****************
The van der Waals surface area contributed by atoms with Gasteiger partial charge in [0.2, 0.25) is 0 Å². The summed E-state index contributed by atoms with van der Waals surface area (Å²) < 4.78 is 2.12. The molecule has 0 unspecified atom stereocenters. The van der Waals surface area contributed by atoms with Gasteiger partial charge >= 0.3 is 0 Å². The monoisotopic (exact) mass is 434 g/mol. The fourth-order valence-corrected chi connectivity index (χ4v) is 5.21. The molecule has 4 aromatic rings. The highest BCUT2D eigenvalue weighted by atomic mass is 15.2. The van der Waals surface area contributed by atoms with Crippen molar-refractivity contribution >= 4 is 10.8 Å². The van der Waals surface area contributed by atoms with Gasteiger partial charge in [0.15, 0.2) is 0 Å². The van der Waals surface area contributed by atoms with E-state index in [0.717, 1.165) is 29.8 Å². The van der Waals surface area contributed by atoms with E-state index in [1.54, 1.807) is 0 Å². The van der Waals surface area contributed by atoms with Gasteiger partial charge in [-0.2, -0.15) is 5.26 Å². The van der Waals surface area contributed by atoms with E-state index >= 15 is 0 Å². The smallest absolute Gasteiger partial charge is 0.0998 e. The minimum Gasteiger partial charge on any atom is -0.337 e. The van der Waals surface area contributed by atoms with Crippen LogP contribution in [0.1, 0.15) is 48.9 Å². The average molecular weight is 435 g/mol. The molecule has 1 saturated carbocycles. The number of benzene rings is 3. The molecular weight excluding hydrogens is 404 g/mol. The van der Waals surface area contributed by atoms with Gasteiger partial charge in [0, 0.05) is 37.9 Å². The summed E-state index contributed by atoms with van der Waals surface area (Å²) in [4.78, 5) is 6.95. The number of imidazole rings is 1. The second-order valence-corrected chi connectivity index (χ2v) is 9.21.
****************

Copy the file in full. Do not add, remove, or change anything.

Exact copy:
The van der Waals surface area contributed by atoms with Gasteiger partial charge in [0.2, 0.25) is 0 Å². The summed E-state index contributed by atoms with van der Waals surface area (Å²) < 4.78 is 2.12. The molecule has 0 unspecified atom stereocenters. The van der Waals surface area contributed by atoms with Gasteiger partial charge >= 0.3 is 0 Å². The monoisotopic (exact) mass is 434 g/mol. The fourth-order valence-corrected chi connectivity index (χ4v) is 5.21. The molecule has 4 aromatic rings. The highest BCUT2D eigenvalue weighted by atomic mass is 15.2. The van der Waals surface area contributed by atoms with Crippen molar-refractivity contribution >= 4 is 10.8 Å². The van der Waals surface area contributed by atoms with Gasteiger partial charge in [0.15, 0.2) is 0 Å². The van der Waals surface area contributed by atoms with E-state index in [0.717, 1.165) is 29.8 Å². The van der Waals surface area contributed by atoms with E-state index in [1.54, 1.807) is 0 Å². The van der Waals surface area contributed by atoms with Gasteiger partial charge in [-0.2, -0.15) is 5.26 Å². The van der Waals surface area contributed by atoms with E-state index >= 15 is 0 Å². The smallest absolute Gasteiger partial charge is 0.0998 e. The minimum Gasteiger partial charge on any atom is -0.337 e. The van der Waals surface area contributed by atoms with Crippen LogP contribution in [0.1, 0.15) is 48.9 Å². The average molecular weight is 435 g/mol. The molecule has 1 saturated carbocycles. The number of benzene rings is 3. The molecular weight excluding hydrogens is 404 g/mol. The van der Waals surface area contributed by atoms with Gasteiger partial charge in [0, 0.05) is 37.9 Å². The summed E-state index contributed by atoms with van der Waals surface area (Å²) in [4.78, 5) is 6.95. The number of imidazole rings is 1. The second-order valence-corrected chi connectivity index (χ2v) is 9.21.